Where's My Roy Cohn

WHERE’S MY ROY COHN,  US, 2019. Directed by Matt Tyrnauer. 97 minutes. Rated PG (Mild themes, sexual references, coarse language).

‘Beyond Macchiavellian’. ‘A man with no boundaries’.

For audiences young enough not to have heard of Roy Cohn, this documentary, firmly critical of him – and beyond - will be something of a revelation. Audiences who know of his history will have the opportunity to go through it, his origins and growing up, the chronology of his legal and political activities, his final disgrace.

Cohn has appeared in a number of films as a character, James Woods portraying him in Citizen Cohn (1992), his being an aide to Sen Joe McCarthy in Tail Gunner Joe (1977, played by George Wyner), and, a forceful presence, object of disdain, criticised in Tony Kushner’s Angels in America (2003, directed by Mike Nichols) where he is played by Al Pacino.

Born in 1928, Cohn had a law degree by the age of 20 but could not practice until he turned 21. Almost immediately, he was involved in anti-Communist campaigns, the case against Julius and Ethel Rosenberg as spies, saying that he would willingly have pulled the lever himself, then aide to the notorious Senator Joe McCarthy and the crusade against communists, involved, personally, in having promoted David Schine, a friend (or more) to work with McCarthy and the hearings against the Army for cover-up of communists. He survived Senator McCarthy’s exposure and downfall.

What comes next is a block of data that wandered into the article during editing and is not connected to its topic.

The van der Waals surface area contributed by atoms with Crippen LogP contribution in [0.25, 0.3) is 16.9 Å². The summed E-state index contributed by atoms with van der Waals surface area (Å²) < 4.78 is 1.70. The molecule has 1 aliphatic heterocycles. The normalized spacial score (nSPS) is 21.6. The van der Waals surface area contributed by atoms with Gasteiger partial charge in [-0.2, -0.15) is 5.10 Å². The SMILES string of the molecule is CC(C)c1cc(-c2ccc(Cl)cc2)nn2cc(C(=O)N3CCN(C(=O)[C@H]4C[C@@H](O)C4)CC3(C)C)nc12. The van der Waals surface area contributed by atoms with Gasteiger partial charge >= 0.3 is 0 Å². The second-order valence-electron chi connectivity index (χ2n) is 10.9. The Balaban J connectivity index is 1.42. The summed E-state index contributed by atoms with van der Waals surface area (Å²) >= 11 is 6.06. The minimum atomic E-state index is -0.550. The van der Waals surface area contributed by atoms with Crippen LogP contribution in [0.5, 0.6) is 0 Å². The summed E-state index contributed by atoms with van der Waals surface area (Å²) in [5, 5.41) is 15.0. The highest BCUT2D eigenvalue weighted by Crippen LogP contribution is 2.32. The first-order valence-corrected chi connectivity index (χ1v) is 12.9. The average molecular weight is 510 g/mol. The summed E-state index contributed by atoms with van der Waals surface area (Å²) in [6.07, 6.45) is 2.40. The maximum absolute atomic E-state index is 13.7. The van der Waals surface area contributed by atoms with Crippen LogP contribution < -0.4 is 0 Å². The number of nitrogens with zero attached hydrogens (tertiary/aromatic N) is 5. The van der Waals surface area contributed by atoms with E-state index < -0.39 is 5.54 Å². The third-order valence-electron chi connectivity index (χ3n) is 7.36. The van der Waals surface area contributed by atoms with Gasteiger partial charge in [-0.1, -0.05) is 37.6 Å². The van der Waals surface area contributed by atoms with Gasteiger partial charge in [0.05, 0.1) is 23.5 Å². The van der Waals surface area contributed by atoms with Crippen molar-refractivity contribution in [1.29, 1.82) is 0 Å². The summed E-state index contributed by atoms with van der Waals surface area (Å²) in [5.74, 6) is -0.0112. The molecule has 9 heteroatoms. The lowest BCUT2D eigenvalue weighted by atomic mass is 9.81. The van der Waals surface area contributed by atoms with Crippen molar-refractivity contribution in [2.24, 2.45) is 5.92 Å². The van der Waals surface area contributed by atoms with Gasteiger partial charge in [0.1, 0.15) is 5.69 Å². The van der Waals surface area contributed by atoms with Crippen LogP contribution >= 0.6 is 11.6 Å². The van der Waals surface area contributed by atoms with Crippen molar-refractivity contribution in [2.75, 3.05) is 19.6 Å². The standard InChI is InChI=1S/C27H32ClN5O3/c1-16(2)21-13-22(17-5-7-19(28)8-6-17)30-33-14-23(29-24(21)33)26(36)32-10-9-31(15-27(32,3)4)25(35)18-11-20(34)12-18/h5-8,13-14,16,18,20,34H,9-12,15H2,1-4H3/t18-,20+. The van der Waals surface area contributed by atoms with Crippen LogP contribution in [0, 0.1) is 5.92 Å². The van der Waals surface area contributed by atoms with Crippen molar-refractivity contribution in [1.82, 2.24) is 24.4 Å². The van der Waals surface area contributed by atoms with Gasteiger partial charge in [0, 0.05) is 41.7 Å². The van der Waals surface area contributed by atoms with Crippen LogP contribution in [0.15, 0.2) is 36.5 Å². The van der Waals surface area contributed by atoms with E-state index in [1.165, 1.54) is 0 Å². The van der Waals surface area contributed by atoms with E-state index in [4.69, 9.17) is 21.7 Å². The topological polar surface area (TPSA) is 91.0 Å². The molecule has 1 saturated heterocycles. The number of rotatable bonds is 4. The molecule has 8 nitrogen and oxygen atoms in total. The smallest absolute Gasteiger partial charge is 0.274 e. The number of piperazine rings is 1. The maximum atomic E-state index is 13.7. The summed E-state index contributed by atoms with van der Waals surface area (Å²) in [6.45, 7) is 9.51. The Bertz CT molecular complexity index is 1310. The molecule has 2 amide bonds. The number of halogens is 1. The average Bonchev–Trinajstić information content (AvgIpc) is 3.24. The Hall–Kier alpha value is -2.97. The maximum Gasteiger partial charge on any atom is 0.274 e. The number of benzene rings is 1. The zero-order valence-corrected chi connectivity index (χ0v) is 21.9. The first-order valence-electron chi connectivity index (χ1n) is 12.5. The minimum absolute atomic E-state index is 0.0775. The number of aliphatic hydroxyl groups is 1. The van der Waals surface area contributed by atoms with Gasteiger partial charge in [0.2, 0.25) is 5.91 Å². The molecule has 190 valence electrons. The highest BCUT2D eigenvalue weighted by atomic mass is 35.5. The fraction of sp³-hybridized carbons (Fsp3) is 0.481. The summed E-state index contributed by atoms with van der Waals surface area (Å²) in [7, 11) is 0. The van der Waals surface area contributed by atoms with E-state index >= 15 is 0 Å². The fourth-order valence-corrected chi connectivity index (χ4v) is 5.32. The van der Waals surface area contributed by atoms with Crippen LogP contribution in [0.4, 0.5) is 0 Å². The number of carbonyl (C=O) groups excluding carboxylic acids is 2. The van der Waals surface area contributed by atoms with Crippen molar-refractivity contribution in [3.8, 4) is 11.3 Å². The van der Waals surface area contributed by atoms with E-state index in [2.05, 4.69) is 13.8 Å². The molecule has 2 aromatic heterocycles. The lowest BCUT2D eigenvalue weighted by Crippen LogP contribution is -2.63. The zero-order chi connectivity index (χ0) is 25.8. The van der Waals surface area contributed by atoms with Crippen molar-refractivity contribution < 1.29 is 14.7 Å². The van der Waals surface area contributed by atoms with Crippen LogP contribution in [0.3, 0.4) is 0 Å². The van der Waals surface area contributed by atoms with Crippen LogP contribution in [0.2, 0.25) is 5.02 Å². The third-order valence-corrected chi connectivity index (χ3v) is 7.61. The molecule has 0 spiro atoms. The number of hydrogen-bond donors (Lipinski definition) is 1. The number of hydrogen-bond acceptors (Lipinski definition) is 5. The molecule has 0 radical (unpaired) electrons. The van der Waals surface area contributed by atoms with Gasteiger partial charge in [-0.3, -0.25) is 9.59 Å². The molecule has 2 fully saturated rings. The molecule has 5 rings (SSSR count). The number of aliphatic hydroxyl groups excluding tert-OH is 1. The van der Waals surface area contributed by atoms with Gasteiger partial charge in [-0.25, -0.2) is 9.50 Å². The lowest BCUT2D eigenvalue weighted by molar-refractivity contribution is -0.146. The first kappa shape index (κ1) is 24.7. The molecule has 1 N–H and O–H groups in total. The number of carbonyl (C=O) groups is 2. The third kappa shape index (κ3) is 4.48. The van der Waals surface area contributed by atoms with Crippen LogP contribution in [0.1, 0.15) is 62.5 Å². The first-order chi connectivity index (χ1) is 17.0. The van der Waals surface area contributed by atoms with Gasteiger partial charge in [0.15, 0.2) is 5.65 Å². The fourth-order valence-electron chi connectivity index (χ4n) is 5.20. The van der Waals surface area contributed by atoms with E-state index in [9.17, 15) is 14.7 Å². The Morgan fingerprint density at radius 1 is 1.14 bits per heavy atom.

The documentary has a great number of talking heads, none of them, even relatives and friends, having good words to say about him. There is criticism of his doting mother, his father pressurising him, his short stature, his absolute aggressiveness and determination to win. Because he lived in a radio and television age, there are plenty of interviews with Cohn that can be drawn on, his self-analysis, his self-promotion, his philosophy of the end justifies any means (even to suggesting that Nixon should have destroyed the tapes and avoided the Watergate crisis).

In the second part of the film, Cohn is lawyer and consigliere to some of the New York Mafia families, defending John Gotti and others, very skilful in getting them off or minimising penalties. There is plenty of footage showing Cohn with the Mafia criminals.

In the first half of the 1980s, he works for Donald Trump and his father, cultivating a great friendship with Donald Trump, photos to prove it as well as television news excerpts. He served as a mentor to the young Trump, guiding him in how to deal with the law, with criticism… And, with the film’s release in 2019, it serves as quite a fierce critique of Donald Trump and his relationship with Cohn, some guilt by association…

Cohn pursued homosexuals in government offices with Senator McCarthy. The film shows innuendo about his relationship with David Schine. However, Cohn never came out, fielded questions about coming out of the closet, denied that he was suffering from AIDS, which he was, and from which he died.

The cumulative effect of the talking heads and their criticism: is certainly very effective, suggesting to audiences that he was some kind of embodiment of evil, that he was symbolic of what was wrong with American society in the 20th century.

Sony                                           Released December 12th.

Peter Malone MSC is an Associate of the Australian Catholic Office for Film and Broadcasting.

 


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